2. Employees shall receive training on their initial assignment to a position with occupational exposure and annually thereafter. Employees shall also receive training whenever any modifications in the position affects exposure except that any such training may be limited to the new exposures created.

3 . Training materials shall be in content and appropriate vocabulary to the educational level, literacy, and language of employees.

4. The training program shall include as a minimum:

a. An accessible copy of the OSHA regulation on bloodborne pathogens, 29 C.F.R. 1910.1030, and an explanation of its contents,

b. A general explanation of the epidemiology and symptoms of bloodborne diseases,

c. An explanation of the modes of transmission of bloodborne pathogens,

d. An explanation of this Exposure Control Plan and the means by which the employee can obtain a copy of the plan,

e. An explanation of the appropriate methods for recognizing tasks and other activities that may involve exposure to blood and other potentially infectious materials,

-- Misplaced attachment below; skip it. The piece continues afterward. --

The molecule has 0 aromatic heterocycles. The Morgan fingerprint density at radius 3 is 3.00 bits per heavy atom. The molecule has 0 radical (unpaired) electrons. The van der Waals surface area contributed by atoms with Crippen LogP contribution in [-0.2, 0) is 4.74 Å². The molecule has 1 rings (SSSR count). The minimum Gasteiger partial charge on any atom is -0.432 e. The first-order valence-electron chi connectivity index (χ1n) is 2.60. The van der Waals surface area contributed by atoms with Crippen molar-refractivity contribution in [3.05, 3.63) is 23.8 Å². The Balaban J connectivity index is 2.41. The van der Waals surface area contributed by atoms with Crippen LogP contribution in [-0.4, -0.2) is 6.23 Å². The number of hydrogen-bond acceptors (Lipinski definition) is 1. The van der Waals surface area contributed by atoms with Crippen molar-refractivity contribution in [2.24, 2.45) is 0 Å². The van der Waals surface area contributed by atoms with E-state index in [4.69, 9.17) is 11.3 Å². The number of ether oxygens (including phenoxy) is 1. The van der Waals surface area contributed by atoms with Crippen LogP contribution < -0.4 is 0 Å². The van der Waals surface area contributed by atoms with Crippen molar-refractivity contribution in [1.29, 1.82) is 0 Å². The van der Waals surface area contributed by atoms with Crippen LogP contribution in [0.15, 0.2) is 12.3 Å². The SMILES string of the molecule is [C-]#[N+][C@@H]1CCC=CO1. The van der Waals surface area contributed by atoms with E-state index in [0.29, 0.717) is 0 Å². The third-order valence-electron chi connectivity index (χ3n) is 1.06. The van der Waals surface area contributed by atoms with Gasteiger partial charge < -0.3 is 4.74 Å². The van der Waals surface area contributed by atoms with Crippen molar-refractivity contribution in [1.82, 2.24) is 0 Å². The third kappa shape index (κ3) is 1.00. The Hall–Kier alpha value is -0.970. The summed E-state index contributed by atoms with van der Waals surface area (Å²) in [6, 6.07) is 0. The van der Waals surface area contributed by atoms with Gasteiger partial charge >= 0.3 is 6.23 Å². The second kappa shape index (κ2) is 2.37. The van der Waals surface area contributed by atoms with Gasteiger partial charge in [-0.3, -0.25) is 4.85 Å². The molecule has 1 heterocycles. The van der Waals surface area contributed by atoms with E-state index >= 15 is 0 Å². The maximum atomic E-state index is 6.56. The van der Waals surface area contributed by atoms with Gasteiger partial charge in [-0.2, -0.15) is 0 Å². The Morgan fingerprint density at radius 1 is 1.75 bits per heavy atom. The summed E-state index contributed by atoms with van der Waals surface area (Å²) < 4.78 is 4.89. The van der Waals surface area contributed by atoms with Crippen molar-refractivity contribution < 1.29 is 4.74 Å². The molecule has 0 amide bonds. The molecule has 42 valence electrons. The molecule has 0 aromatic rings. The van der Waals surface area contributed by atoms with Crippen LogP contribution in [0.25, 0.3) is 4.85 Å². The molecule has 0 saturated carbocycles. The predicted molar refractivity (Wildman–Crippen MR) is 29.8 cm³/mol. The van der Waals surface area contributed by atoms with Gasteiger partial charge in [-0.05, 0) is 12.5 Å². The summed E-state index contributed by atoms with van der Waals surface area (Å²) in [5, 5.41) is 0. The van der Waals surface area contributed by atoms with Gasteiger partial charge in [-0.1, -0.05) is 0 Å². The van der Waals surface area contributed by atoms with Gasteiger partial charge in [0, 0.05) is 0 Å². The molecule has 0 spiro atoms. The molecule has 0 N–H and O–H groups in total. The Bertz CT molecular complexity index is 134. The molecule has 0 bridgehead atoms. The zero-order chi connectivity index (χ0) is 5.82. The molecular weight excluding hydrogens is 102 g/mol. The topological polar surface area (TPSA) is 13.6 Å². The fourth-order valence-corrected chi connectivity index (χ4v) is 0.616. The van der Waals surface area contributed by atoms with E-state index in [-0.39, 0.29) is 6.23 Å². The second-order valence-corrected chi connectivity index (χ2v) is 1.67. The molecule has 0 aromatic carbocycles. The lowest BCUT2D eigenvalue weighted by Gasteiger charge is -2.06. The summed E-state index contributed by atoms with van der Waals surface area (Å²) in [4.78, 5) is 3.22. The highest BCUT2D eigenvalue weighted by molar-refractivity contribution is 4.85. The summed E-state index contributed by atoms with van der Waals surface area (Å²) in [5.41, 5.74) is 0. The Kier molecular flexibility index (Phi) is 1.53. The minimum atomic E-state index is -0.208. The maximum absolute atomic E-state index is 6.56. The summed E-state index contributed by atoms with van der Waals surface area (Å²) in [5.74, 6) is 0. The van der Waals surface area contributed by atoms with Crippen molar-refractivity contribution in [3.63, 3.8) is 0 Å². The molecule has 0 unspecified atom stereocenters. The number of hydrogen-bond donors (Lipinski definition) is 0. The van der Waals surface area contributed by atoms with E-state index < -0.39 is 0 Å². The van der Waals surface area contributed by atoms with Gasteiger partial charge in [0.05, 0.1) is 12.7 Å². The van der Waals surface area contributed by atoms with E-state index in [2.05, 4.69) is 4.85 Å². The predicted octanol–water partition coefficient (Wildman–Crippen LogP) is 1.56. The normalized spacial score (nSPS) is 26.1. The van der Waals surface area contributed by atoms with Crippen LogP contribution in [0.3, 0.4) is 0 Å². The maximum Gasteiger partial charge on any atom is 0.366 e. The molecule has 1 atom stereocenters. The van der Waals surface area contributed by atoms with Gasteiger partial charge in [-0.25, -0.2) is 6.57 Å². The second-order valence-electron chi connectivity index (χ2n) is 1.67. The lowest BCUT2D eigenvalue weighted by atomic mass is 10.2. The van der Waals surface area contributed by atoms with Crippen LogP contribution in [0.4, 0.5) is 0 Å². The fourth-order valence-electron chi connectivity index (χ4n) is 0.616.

f. An explanation of the use and limitations of methods that will prevent or reduce exposure, including work practices and personal protective equipment,

g. Information on the types, proper use, location, removal, handling, decontamination, and disposal of personal protective equipment,

h. An explanation of the basis for selection of personal protective equipment,

i. Information on the hepatitis B vaccine, including information on its efficacy, safety, method of administration, the benefits of vaccination, and the free availability of the vaccine and vaccination,

j. Information on the appropriate actions to take and persons to contact in an emergency involving blood or other potentially infectious materials,

k. An explanation of the procedure to be followed if an exposure incident occurs, including the method of reporting that incident and the medical follow-up that will be made available,

l. Information on the post-exposure evaluation and follow-up that the employer is required to provide after an exposure incident,

m. Information regarding the labeling of biohazardous materials, and

n. An opportunity for interactive questions and answers with the person conducting the training session.

5. The person conducting the training shall be knowledgeable in the subject matter covered as is relates to the workplace that the training will address.

Adopted: 21 April 2005